High commodity prices, strong balance sheets and a lack of large-scale organic growth opportunities led to several huge consolidation deals within the U.S. energy sector in the past year, but comparatively fewer transactions were announced by its neighbor to the north. That could be about to change, UBS energy analysts said last week.

With the exception of Canadian Natural Resources’ recent acquisition of Anadarko Canada (see NGI, Sept. 18), Canadian merger and acquisition (M&A) activity has been “very quiet” for the past year, noted UBS analysts Memet Kont and Andrew Potter. However, several big-name Canadian exploration and production (E&P) companies, including Talisman Energy Inc., Canadian Natural Resources, EnCana Corp., Husky Energy and Nexen Inc. “all make compelling targets for various reasons” to either merge or acquire more companies, or by using energy trusts to gain some attractive tax breaks.

“From a strictly financial standpoint, we believe Talisman remains the most likely target, given that it is trading at the lowest multiples within the Canadian E&P space.” Nexen also “would be among the more likely to be acquired” because of its smaller size (attractive to more buyers) and its strategic positioning in all of the major growth areas of the North American energy industry: oil sands, the deepwater Gulf of Mexico and its large stake in coalbed methane in Alberta.

From a consolidation standpoint, the analysts believe that for the first time since EnCana began its buying spree in the U.S. Rocky Mountains (see NGI, April 22, 2002), “we could see Canadian large caps target U.S. acquisition opportunities — particularly smaller U.S. refiners.” This type of acquisition would be appealing because of a combination of a strong Canadian dollar and the “massive discrepancy” of what U.S. refiners are trading at versus the high costs of building an oil sands upgrader, said the analysts.

Larger Canadian E&Ps also may be considering implementing the popular energy trusts, which provide “significantly” higher valuations and tax savings.

“The majority of the growth in oil and gas income trusts has been fueled by small/mid-cap producers converting to trusts to capitalize on the tax advantages and favorable valuations granted to maturing assets. However, we believe we will see this trend migrate from solely being a small/mid cap phenomenon to being a large-cap monetization strategy.”

The analysts questioned why large-cap E&Ps had not considered energy trusts before.

“We believe the reluctance of large caps to pursue a trust-type monetization has been due to a combination of: 1) concerns regarding size (can the market absorb super large E&P trusts?); 2) lack of limited liability legislation in many jurisdictions; and, 3) exclusion from indices. With the majority of these issues now resolved, or partially resolved, we believe the time is ripe for large cap trust monetizations.”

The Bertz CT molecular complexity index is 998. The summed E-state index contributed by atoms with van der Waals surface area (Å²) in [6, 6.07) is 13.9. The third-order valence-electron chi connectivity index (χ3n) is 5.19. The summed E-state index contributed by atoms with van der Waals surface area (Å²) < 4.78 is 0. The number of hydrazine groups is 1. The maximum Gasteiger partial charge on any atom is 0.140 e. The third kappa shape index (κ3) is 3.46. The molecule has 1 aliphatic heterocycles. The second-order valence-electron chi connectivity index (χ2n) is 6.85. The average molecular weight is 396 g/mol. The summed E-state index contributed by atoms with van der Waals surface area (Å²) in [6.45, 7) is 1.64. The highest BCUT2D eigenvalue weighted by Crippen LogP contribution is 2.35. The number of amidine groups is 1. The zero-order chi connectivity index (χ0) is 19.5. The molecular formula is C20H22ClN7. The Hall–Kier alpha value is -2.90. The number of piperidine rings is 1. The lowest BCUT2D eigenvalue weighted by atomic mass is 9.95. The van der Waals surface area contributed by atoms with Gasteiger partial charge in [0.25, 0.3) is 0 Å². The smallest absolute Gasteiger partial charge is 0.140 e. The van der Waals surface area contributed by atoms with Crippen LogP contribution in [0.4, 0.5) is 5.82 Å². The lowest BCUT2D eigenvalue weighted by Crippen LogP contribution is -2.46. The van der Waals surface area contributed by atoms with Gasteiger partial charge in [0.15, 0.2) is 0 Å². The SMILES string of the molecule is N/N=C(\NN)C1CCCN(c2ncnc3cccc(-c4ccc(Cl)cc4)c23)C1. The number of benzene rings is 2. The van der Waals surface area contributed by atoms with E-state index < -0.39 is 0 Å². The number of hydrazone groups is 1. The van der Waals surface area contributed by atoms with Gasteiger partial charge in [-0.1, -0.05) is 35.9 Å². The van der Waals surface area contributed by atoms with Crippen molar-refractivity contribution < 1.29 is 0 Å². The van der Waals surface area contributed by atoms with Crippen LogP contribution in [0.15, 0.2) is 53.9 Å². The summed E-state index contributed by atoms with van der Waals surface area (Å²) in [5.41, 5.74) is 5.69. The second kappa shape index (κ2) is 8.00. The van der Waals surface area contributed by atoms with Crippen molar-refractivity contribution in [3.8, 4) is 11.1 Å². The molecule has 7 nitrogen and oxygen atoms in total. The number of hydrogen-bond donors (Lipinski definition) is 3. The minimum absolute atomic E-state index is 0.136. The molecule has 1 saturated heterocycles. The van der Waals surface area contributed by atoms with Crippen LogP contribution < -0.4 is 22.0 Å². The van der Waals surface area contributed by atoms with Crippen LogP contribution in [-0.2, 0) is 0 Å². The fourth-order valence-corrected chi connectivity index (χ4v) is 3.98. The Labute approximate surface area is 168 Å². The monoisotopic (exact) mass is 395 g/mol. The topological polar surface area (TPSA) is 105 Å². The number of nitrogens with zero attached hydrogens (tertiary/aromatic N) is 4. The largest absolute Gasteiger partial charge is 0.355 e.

Energy trusts may appear to be a better investment opportunity “because of the increasingly mature production base in the Western Canadian Sedimentary Basin sector, as well as the attractive valuation of trusts relative to their corporate peers.” The average Canadian energy trust is currently trading at a 76% premium to the average large-cap and 42% premium to the average small/mid-cap.

“While the majority of the large caps in our coverage universe could receive a valuation bump as a result of restructuring in some form, we believe Talisman, EnCana and Suncor are the most likely candidates” for restructuring some assets into energy trusts. More than 16% of Canada’s oil and gas production now originates from energy trusts, which produced about 988,000 boe/d in 2Q2006, up more than 800% from 122,000 boe/d in 1996. As of June, income trusts contributed 10% of the quoted market value of the Toronto Stock Exchange.

EnCana could see “one easy value gain” by spinning off “its southern Alberta shallow gas assets into a Canadian royalty trust. Given that these assets would be an ideal trust because of the high-quality, low-decline and predictable nature of the assets, we believe it would trade at a premium to the trust average and in line with other large gas-producing trusts.”

Talisman makes the list because “year to date, the company has sold C$830 million of assets and we believe it will dispose of an additional C$2.9 billion (UBS estimates), including oil sands, and noncore conventional assets in Western Canada and the North Sea. We believe this restructuring makes sense in order to take advantage of valuation arbitrage and to streamline the asset base after years of consolidation.

“By our estimates, the upcoming Talisman asset sales could result in a valuation gain of approximately 11%. In addition to the announced asset sales, we believe there is a good chance Talisman will evaluate monetizing its midstream assets with the most likely option being a spin-out into a trust.”

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